3. in a lawyer discipline case Judge Brown, now removed, was presiding over a hearing about a lawyer accused of the supposedly heinous ethical violation of saying the words "Illegal immigrant." (IN re Barker) http://www.in.gov/judiciary/files/order-discipline-2013-55S00-1008-DI-429.pdf .... I wonder if when we compare the egregious violations of due process by Judge Brown, to her chiding of another lawyer for politically incorrectness, if there are any conclusions to be drawn about what kind of person, what kind of judge, what kind of apparatchik, is busy implementing the agenda of political correctness and making off-limits legit advocacy about an adverse party in a suit whose illegal alien status is relevant? I am just asking the question, the reader can make own conclsuion. Oh wait-- did I use the wrong adjective-- let me rephrase that, um undocumented alien?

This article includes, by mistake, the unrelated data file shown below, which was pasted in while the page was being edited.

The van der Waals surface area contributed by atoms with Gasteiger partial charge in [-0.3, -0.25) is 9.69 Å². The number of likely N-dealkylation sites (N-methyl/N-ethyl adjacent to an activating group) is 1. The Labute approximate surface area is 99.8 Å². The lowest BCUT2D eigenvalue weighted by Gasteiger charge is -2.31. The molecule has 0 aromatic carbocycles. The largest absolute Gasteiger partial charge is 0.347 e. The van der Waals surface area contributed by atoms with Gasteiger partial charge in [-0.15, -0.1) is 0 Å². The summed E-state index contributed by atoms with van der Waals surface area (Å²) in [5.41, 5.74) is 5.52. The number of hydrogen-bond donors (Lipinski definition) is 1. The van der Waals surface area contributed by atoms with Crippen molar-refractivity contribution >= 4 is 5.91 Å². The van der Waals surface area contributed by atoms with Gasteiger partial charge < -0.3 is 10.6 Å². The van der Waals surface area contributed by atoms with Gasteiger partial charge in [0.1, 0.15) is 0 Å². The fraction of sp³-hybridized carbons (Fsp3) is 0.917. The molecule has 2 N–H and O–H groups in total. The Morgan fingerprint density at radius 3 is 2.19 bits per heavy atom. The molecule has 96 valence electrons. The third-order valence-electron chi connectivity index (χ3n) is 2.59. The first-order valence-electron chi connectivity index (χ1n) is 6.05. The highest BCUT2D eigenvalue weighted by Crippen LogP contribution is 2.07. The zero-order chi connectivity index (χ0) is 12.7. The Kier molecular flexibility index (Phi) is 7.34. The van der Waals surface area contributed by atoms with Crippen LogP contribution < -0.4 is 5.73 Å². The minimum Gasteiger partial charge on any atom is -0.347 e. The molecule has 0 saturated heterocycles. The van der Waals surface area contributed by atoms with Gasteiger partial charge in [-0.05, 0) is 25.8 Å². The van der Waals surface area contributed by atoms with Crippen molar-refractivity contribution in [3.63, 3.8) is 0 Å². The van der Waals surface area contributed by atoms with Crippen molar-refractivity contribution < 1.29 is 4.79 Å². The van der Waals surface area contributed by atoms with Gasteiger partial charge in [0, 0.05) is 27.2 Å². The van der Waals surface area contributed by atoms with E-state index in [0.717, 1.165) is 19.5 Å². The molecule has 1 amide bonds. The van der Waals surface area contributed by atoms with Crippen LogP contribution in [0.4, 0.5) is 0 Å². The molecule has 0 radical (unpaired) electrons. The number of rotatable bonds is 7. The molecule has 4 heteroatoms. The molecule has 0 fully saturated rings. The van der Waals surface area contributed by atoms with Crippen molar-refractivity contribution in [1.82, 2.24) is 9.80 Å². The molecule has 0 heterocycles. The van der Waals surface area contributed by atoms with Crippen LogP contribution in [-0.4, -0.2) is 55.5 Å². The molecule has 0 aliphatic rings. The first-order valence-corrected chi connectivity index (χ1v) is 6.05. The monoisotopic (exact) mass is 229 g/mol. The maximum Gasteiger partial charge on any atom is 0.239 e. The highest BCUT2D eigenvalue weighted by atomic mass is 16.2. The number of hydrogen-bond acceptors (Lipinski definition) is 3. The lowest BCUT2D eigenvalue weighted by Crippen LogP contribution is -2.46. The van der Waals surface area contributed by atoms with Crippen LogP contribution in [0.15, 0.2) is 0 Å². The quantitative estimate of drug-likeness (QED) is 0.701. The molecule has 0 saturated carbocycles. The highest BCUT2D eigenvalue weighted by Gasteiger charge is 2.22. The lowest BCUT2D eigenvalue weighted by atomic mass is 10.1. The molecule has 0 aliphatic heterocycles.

4. of course the bigger questions of whether or not the people want to pay for ANY bussing is off limits, due to the Supreme Court protecting the people from DEMOCRACY. Several decades hence from desegregation and bussing plans and we STILL need to be taking all this taxpayer money to combat mostly-imagined "discrimination" in the most obviously failed social program of the postwar period.

  5. You can put your photos anywhere you like... When someone steals it they know it doesn't belong to them. And, a man getting a divorce is automatically not a nice guy...? That's ridiculous. Since when is need of money a conflict of interest? That would mean that no one should have a job unless they are already financially solvent without a job... A photographer is also under no obligation to use a watermark (again, people know when a photo doesn't belong to them) or provide contact information. Hey, he didn't make it easy for me to pay him so I'll just take it! Well heck, might as well walk out of the grocery store with a cart full of food because the lines are too long and you don't find that convenient. "Only in Indiana." Oh, now you're passing judgement on an entire state... What state do you live in? I need to characterize everyone in your state as ignorant and opinionated. And the final bit of ignorance; assuming a photo anyone would want is lucky and then how much does your camera have to cost to make it a good photo, in your obviously relevant opinion?